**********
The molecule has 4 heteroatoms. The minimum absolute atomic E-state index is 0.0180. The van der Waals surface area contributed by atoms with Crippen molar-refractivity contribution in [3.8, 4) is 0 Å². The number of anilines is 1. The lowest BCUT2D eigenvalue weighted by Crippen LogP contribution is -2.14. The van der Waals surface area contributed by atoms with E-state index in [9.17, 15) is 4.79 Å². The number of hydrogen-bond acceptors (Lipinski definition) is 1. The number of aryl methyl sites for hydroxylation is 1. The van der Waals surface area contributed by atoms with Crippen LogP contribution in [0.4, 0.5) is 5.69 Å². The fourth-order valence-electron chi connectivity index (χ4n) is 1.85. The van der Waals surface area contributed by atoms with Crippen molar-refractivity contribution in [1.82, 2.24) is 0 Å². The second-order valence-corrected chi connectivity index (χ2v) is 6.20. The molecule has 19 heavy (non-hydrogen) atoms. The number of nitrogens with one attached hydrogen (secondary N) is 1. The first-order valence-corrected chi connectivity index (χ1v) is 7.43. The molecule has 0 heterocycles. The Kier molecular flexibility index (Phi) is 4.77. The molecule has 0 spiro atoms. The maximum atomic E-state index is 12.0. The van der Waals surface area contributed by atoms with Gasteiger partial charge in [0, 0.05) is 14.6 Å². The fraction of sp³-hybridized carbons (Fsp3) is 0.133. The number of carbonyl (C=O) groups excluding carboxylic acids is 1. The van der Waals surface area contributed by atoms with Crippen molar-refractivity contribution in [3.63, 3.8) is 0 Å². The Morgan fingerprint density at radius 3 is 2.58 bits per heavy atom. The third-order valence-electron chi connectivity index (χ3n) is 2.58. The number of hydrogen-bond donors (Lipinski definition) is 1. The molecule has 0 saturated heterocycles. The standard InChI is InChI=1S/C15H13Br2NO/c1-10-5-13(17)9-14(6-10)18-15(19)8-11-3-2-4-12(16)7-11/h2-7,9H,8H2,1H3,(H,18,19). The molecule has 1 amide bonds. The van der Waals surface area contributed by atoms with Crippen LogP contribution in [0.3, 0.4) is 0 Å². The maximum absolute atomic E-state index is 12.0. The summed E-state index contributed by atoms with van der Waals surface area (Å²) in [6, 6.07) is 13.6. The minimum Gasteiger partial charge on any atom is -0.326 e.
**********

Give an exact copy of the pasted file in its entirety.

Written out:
The molecule has 4 heteroatoms. The minimum absolute atomic E-state index is 0.0180. The van der Waals surface area contributed by atoms with Crippen molar-refractivity contribution in [3.8, 4) is 0 Å². The number of anilines is 1. The lowest BCUT2D eigenvalue weighted by Crippen LogP contribution is -2.14. The van der Waals surface area contributed by atoms with E-state index in [9.17, 15) is 4.79 Å². The number of hydrogen-bond acceptors (Lipinski definition) is 1. The number of aryl methyl sites for hydroxylation is 1. The van der Waals surface area contributed by atoms with Crippen LogP contribution in [0.4, 0.5) is 5.69 Å². The fourth-order valence-electron chi connectivity index (χ4n) is 1.85. The van der Waals surface area contributed by atoms with Crippen molar-refractivity contribution in [1.82, 2.24) is 0 Å². The second-order valence-corrected chi connectivity index (χ2v) is 6.20. The molecule has 19 heavy (non-hydrogen) atoms. The number of nitrogens with one attached hydrogen (secondary N) is 1. The first-order valence-corrected chi connectivity index (χ1v) is 7.43. The molecule has 0 heterocycles. The Kier molecular flexibility index (Phi) is 4.77. The molecule has 0 spiro atoms. The maximum atomic E-state index is 12.0. The van der Waals surface area contributed by atoms with Gasteiger partial charge in [0, 0.05) is 14.6 Å². The fraction of sp³-hybridized carbons (Fsp3) is 0.133. The number of carbonyl (C=O) groups excluding carboxylic acids is 1. The van der Waals surface area contributed by atoms with Crippen molar-refractivity contribution in [3.63, 3.8) is 0 Å². The Morgan fingerprint density at radius 3 is 2.58 bits per heavy atom. The third-order valence-electron chi connectivity index (χ3n) is 2.58. The number of hydrogen-bond donors (Lipinski definition) is 1. The molecule has 0 saturated heterocycles. The standard InChI is InChI=1S/C15H13Br2NO/c1-10-5-13(17)9-14(6-10)18-15(19)8-11-3-2-4-12(16)7-11/h2-7,9H,8H2,1H3,(H,18,19). The molecule has 1 amide bonds. The van der Waals surface area contributed by atoms with Crippen LogP contribution in [0.3, 0.4) is 0 Å². The maximum absolute atomic E-state index is 12.0. The summed E-state index contributed by atoms with van der Waals surface area (Å²) in [6, 6.07) is 13.6. The minimum Gasteiger partial charge on any atom is -0.326 e.